Stations funded by licence fees.

Where a broadcaster is funded by a licence fee, the balance is different. The audience has a more direct link in the sense that they cannot opt out of contributing (but then neither can they opt out of the effects on a society of an overwhelmingly commercial environment) but less of one in the sense that they cannot so directly affect the service by tuning out.
They should have the right to receive from such a service programming that is distinct from the commercial variety in more ways than just the absence of advertisements. Any regulation then would have to be on a different basis and to us the best one is set a clear remit and budget for the service to which the broadcaster is held but beyond which there is again minimal regulation..

Internet, subscription and pay-as-you go.

For an Internet, subscription or pay-as-you-go broadcaster, the situation is yet again different.
Here we do think the market can be left to rule( apart from the caveat as above about taking a fair share of the costs of any burden of carrying information).
In the first case this is because because there is no spectrum limit and in the others because there is a direct relationship, chosen in advance, between what is received and what is paid.
And in these cases, because there has to be a choice to receive, we think the arguments for constraints have even less force.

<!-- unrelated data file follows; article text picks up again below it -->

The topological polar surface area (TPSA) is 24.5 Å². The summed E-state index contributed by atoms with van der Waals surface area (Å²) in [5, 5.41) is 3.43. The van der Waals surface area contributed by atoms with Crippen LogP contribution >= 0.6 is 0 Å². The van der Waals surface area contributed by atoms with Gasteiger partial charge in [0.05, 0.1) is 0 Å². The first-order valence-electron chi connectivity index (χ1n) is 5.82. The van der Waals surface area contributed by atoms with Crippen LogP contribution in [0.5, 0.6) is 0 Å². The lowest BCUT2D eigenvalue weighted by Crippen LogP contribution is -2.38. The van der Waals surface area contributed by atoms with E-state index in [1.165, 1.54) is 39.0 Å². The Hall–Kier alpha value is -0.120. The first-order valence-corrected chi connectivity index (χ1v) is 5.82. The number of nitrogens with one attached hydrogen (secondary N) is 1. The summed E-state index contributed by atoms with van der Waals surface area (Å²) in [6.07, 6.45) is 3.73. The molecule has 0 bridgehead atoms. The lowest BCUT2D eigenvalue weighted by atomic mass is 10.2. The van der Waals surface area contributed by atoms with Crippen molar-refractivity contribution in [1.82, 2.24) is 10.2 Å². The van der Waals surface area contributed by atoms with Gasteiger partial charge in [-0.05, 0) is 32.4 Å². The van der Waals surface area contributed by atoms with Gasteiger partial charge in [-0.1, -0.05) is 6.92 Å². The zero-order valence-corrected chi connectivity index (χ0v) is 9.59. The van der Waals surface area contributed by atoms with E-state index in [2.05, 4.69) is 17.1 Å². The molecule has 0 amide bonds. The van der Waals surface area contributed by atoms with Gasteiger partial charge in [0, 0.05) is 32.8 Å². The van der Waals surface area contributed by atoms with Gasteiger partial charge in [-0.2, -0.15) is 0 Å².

If what is transmitted is not advocating or furthering the illegal and does not depend upon the illegal (child porn, for example, we would contend is such and to consume it makes the consumer an accomplice to the illegal act), we see not reason for a regulator to become involved..

Our overall view.

Overall then, we can but conclude that some form of regulation is inevitable and essential. That being so, licences should not be to us commercial tickets alone but should also be recognised as limited resources made available by a society to an organisation within the context of that society.
We would argue that, for a free society, the best method is to issue licences in a framework of clearly thought out rules that enhance diversity of services and ensure that the informational resources of the media are not discarded.
We also think that such licences should be issued for a limited period only thus ensuring that "new blood" can put in a bid at the end of a licence period.
Beyond that, the only regulation we see necessary is to ensure compliance with the law in general and an insistence that an audience gets a fair advance description of what it is going to receive if it tunes in. .

Any views? Please comment on the above. For that matter, if you can put the time aside, we'd like to introduce some "Guest comment" pages this year to stimulate more feedback and dialogue.